requirements, both during the study and in the production of the manuscript; that there are no
conflicts of interest of any kind; that all financial sources are fully and clearly stated in the
acknowledgments section; and that they fully agree with the final edited version of the article. A
signed document has been filed in the journal archives.
UNED Research Journal (e-ISSN 1659-441X), Vol. 12(2): e3015, December, 2020
The declaration of the contribution of each author to the manuscript is as follows: J.G.A.R.,
E.A.A.R., J.P.A.R. and M.C.C.: Data collection and analysis. M.S.H., J.H.C. and V.P.M.: Data collection.
X.P-O., L.G. and F.S.A.: Data collection, data analysis, writing and review of the manuscript.
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Digital Appendix
Description of 17 sampling sites in the northern area of Morazán, in the period from August 2018-December 2019.
to the
river (km)
Distance to
the road
13° 55.808'N
88° 6.200'O
13° 55.931'N
88° 6.205'O
13° 56.088'N
88° 6.134'O
13° 56.239'N
88° 6.005'O
13° 56.210'N
88° 5.860'O
13° 56.091'N
88° 5.963'O
13° 55.761'N
88° 6.102'O
13° 51.896'N
88° 5.702'O
13° 52.174'N
88° 5.502'O
13° 52.681'N
88° 5.698'O
13° 51.802'N
88° 4.990'O
13° 52.818'N
88° 5.455'O
13° 51.880'N
88° 5.558'O
13° 54.604'N
88° 4.373'O
13° 56.361'N
88° 5.789'O
13° 55.865'N
88° 4.977'O
13° 56.807'N
88° 6.177'O
The land use comes of circular areas with a diameter of 250 m, taking as a central point the location of each camera traps.
The proximity to water sources and roads, which was measured in meters and km in a straight line, respectively. This was
done in a single measurement using Geographic Information System (GIS).
UNED Research Journal (e-ISSN 1659-441X), Vol. 12(2): e3015, December, 2020
Fig. 1. Study area in the municipalities of Joateca and Arambala, Morazán department, El Salvador. Dark gray polygons
represent municipalities with indigenous communities of the Department of Morazán, and green polygons represent
forest cover.
UNED Research Journal (e-ISSN 1659-441X), Vol. 12(2): e3015, December, 2020
Fig. 2. Species identified in camera traps: A) Didelphis marsupialis, B) Philander opossum, C) Dasypus novemcinctus, D)
Tamandua mexicana, E) Desmodus rotundus flying over a cow inside the forest, and F) Sylvilagus floridanus.
UNED Research Journal (e-ISSN 1659-441X), Vol. 12(2): e3015, December, 2020
Fig. 3. Species identified in camera traps: A) Leopardus wiedii, B) Puma concolor, C) Puma yagouaroundi, D) Canis
latrans, E) Urocyon cinereoargenteus, and F) Conepatus leuconotus.
UNED Research Journal (e-ISSN 1659-441X), Vol. 12(2): e3015, December, 2020
Fig. 4. Species identified in camera traps: A) Spilogale angustifrons, B) Pecari tajacu, C) Odocoileus virginianus, D)
Dasyprocta punctata, E) Cuniculus paca, and F) Canis lupus familiaris (Domestic dog).
... In the Central American region, only a few studies report on the distribution (e.g., Chehébar 1990;Aceituno et al. 2015;Rheingantz and Trinca 2015), diet, and habitat selection (Spínola-Parallada and Vaughan-Dickhaut 1995; Platt and Rainwater 2011;Navarro-Picado et al. 2017) of this species. In El Salvador, the presence of this species has been reported in the scientific literature from only five localities: Río Sensunapán, Río Sucio, Río La Palma, and two records in the middle and lower basin in the Río Sapo (Burt and Stirton 1961;Owen et al. 1991;Owen and Girón 2012;Argueta-Rivera et al. 2020), and there are no recent publications on distribution patterns or the conservation status of L. longicaudis in the country. Therefore, we document new records of L. longicau dis in El Salvador and other data to better determine the distribution patterns of this species in El Salvador. ...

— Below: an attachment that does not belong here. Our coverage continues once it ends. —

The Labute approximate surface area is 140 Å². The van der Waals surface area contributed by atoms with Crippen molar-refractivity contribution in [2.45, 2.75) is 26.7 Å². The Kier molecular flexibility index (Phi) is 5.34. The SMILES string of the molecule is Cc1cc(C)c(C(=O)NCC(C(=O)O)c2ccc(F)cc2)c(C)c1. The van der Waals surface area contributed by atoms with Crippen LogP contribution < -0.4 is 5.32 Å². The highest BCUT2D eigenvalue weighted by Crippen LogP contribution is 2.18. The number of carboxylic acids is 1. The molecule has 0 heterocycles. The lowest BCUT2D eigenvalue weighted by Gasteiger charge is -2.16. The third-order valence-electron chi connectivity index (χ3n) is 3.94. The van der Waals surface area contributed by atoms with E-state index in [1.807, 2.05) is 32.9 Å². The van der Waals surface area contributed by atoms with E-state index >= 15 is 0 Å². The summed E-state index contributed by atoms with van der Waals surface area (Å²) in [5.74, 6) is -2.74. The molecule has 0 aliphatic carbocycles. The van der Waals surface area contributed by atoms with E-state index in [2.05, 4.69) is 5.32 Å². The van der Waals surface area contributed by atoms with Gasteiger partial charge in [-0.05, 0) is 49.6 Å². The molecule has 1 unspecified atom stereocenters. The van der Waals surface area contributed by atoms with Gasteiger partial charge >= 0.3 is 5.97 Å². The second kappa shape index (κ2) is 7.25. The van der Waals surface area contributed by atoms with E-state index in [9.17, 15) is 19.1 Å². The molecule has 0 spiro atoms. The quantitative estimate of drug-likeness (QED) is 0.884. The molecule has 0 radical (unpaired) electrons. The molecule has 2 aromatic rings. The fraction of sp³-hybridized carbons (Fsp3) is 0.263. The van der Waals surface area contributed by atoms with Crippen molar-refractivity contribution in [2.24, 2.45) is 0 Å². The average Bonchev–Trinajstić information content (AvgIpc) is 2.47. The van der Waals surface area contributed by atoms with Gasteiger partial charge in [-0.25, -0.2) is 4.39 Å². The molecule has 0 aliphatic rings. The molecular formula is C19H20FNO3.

... Río Sapo has records from various years (Owen and Girón 2012;Argueta-Rivera et al. 2020) and in different sectors (middle and low basin). It is possibly that low human disturbance in this river has benefited this species, supporting the management and conservation proposals for this area, as suggested by Argueta-Rivera et al. (2020) and Morales-Rivas et al. (2020). ...
... Río Sapo has records from various years (Owen and Girón 2012;Argueta-Rivera et al. 2020) and in different sectors (middle and low basin). It is possibly that low human disturbance in this river has benefited this species, supporting the management and conservation proposals for this area, as suggested by Argueta-Rivera et al. (2020) and Morales-Rivas et al. (2020). ...
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Lontra longicaudis Olfers, 1818 (Neotropical Otter) has been poorly studied in El Salvador. We report sightings and traces of L. longicaudis which were found in Río Angue, in the department of Santa Ana, and Río Sapo, Río Negro, and Quebrada de Perquín, in the department of Morazán. Moreover, we review the sight records of the species in the scientific literature, the mammal collection of the University of California, Los Angeles, and citizen reports with verifiable evidence. This is the first compilation of information on L. longicaudis occurrences in El Salvador.
... This study belongs to a series of works carried out for the study area whose purpose is to generate scientific knowledge under a community science or citizen science approach (see Morales-Rivas et al., 2020;Argueta et al., 2020), an approach that has been expanded greatly in recent years and has proven to be a reliable technique for co-producing scientific knowledge (Kosmala et al., 2016;Fritz et al., 2019;Rowley et al., 2019;Callaghan et al., 2020). It is probably that this study is the first count and bioacoustics analysis of glassfrog in El Salvador and perhaps is the only one with more records and information on this species in the country. ...
Full-text available